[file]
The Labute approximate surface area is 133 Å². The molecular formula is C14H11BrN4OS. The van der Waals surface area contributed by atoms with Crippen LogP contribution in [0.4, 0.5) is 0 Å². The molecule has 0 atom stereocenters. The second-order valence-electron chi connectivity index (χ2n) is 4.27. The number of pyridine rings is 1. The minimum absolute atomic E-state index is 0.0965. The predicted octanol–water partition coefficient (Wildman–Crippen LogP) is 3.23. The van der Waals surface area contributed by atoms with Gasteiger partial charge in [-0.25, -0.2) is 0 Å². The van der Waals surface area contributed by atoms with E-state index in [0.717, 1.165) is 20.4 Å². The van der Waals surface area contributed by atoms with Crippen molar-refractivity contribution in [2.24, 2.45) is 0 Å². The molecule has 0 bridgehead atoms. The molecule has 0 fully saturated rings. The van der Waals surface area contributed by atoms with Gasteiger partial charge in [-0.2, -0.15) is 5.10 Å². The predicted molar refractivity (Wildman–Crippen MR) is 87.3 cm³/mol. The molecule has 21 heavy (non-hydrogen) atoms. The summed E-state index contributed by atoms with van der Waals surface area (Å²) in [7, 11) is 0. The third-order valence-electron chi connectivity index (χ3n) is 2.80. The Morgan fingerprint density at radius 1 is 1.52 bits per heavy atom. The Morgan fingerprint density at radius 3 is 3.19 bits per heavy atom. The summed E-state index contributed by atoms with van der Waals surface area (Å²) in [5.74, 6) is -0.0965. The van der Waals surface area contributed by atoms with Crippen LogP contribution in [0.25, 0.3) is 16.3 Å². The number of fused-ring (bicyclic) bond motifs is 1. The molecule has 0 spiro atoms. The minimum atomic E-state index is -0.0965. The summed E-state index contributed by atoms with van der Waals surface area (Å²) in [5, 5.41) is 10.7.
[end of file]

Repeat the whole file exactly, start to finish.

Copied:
The Labute approximate surface area is 133 Å². The molecular formula is C14H11BrN4OS. The van der Waals surface area contributed by atoms with Crippen LogP contribution in [0.4, 0.5) is 0 Å². The molecule has 0 atom stereocenters. The second-order valence-electron chi connectivity index (χ2n) is 4.27. The number of pyridine rings is 1. The minimum absolute atomic E-state index is 0.0965. The predicted octanol–water partition coefficient (Wildman–Crippen LogP) is 3.23. The van der Waals surface area contributed by atoms with Gasteiger partial charge in [-0.25, -0.2) is 0 Å². The van der Waals surface area contributed by atoms with E-state index in [0.717, 1.165) is 20.4 Å². The van der Waals surface area contributed by atoms with Crippen molar-refractivity contribution in [2.24, 2.45) is 0 Å². The molecule has 0 bridgehead atoms. The molecule has 0 fully saturated rings. The van der Waals surface area contributed by atoms with Gasteiger partial charge in [-0.2, -0.15) is 5.10 Å². The predicted molar refractivity (Wildman–Crippen MR) is 87.3 cm³/mol. The molecule has 21 heavy (non-hydrogen) atoms. The summed E-state index contributed by atoms with van der Waals surface area (Å²) in [7, 11) is 0. The third-order valence-electron chi connectivity index (χ3n) is 2.80. The Morgan fingerprint density at radius 1 is 1.52 bits per heavy atom. The Morgan fingerprint density at radius 3 is 3.19 bits per heavy atom. The summed E-state index contributed by atoms with van der Waals surface area (Å²) in [5.74, 6) is -0.0965. The van der Waals surface area contributed by atoms with Crippen LogP contribution in [0.25, 0.3) is 16.3 Å². The number of fused-ring (bicyclic) bond motifs is 1. The molecule has 0 spiro atoms. The minimum atomic E-state index is -0.0965. The summed E-state index contributed by atoms with van der Waals surface area (Å²) in [5, 5.41) is 10.7.